When North Korean defector Jang Yeong-jin arrived in South Korea in 1997, officials debriefed him for five months but still hesitated to release him. They had one crucial question unanswered: Why did Mr. Jang decide to risk crossing the heavily armed border between the two Koreas?
“I was too embarrassed to confess that I came here because I felt no sexual attraction to my wife,” Mr. Jang said. “I couldn’t explain what it was that bothered me so much, made my life so miserable in North Korea, because I didn’t know until after I arrived here that I was a gay, or even what homosexuality was.”
Mr. Jang, 55, is the only known openly gay defector from North Korea living in the South. In late April, Mr. Jang published an autobiographical novel, “A Mark of Red Honor.” In the book and during a recent interview, he described his experiences as a gay man growing up in the totalitarian North, where the government maintains that homosexuality does not exist because people there live with a “sound mentality and good morals.” His struggle continued even in the capitalist South, where he said he felt like a “double alien”: a North Korean refugee who was also gay.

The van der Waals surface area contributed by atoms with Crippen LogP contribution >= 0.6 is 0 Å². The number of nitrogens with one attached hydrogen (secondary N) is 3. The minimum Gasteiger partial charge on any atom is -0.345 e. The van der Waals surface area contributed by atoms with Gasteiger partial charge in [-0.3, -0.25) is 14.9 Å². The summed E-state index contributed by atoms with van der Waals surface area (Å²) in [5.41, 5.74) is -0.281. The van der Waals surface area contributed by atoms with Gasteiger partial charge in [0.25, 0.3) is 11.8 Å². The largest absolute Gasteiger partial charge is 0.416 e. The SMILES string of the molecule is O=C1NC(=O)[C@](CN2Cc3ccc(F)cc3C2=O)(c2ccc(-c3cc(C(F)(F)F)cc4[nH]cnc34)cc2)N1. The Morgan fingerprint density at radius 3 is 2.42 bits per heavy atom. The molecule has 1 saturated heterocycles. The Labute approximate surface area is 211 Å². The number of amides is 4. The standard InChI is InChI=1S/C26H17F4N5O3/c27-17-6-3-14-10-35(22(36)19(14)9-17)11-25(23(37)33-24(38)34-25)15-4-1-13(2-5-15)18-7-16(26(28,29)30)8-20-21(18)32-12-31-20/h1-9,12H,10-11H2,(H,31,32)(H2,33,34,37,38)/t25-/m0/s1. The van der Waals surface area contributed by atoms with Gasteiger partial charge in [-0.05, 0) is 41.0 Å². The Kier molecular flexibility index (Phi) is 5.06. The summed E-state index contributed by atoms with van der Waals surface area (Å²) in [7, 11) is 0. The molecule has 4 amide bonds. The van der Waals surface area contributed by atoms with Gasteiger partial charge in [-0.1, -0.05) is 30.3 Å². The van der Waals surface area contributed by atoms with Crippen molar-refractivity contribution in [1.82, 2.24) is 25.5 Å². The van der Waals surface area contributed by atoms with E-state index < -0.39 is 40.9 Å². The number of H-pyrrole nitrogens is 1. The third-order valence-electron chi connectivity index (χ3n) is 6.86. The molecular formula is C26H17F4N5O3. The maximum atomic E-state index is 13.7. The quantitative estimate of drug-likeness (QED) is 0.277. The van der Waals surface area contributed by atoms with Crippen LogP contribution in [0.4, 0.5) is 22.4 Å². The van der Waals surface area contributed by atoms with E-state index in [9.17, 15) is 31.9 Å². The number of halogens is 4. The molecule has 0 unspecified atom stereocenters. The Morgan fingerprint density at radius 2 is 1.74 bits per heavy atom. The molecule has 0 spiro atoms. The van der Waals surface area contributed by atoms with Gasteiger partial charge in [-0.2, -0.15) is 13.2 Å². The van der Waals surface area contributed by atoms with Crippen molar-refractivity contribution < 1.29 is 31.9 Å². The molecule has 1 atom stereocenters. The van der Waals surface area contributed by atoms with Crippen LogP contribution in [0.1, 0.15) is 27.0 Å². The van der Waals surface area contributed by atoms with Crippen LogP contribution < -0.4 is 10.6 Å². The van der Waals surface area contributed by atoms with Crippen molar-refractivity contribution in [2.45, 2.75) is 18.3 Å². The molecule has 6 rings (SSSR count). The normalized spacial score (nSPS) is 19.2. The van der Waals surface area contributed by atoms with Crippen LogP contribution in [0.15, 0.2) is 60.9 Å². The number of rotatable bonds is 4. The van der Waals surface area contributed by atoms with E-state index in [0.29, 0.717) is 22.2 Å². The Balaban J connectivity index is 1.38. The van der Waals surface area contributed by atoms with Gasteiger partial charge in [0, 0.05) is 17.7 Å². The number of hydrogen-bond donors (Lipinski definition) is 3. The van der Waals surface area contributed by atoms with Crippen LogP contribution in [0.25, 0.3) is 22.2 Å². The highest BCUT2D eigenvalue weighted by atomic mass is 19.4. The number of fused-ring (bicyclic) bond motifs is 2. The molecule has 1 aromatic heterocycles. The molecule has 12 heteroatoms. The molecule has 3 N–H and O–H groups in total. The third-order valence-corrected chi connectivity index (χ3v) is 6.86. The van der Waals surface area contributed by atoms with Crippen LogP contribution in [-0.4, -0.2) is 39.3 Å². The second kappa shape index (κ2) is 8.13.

“In North Korea, no ordinary people conceptually understand what homosexuality is,” said Joo Sung-ha, who attended the elite Kim Il-sung University in Pyongyang, the North Korean capital, in the 1990s and now works as a reporter for the mass-circulation South Korean daily Dong-A Ilbo. “In my university, only half the students may have heard of the word. Even then, it was always treated as some strange, vague mental illness afflicting subhumans, only found in the depraved West.”
While North Korea has no laws explicitly prohibiting same-sex relationships, it is not shy about expressing its homophobia. Last year, for example, it said that Michael D. Kirby, a former Australian judge who led a United Nations investigation of human rights abuses in the country, was “a disgusting old lecher with a 40-odd-year-long career of homosexuality.”
Mr. Jang said he never heard of homosexuality while growing up in Chongjin on the eastern coast of North Korea. “Most gay men in the North end up marrying whether they like it or not, because that’s the only way they know,” Mr. Jang said. “On the first night of my marriage, I thought of Seon-cheol and could not lay a finger on my wife.”
In the winter of 1996, he swam across an icy river into China. After looking in vain for 13 months for a passage to South Korea, he slipped back into the North and crawled cross the border into the South in 1997. He was one of only a handful of defectors to make it across the mine-strewn frontier. His defection made headlines.
[The New York Times]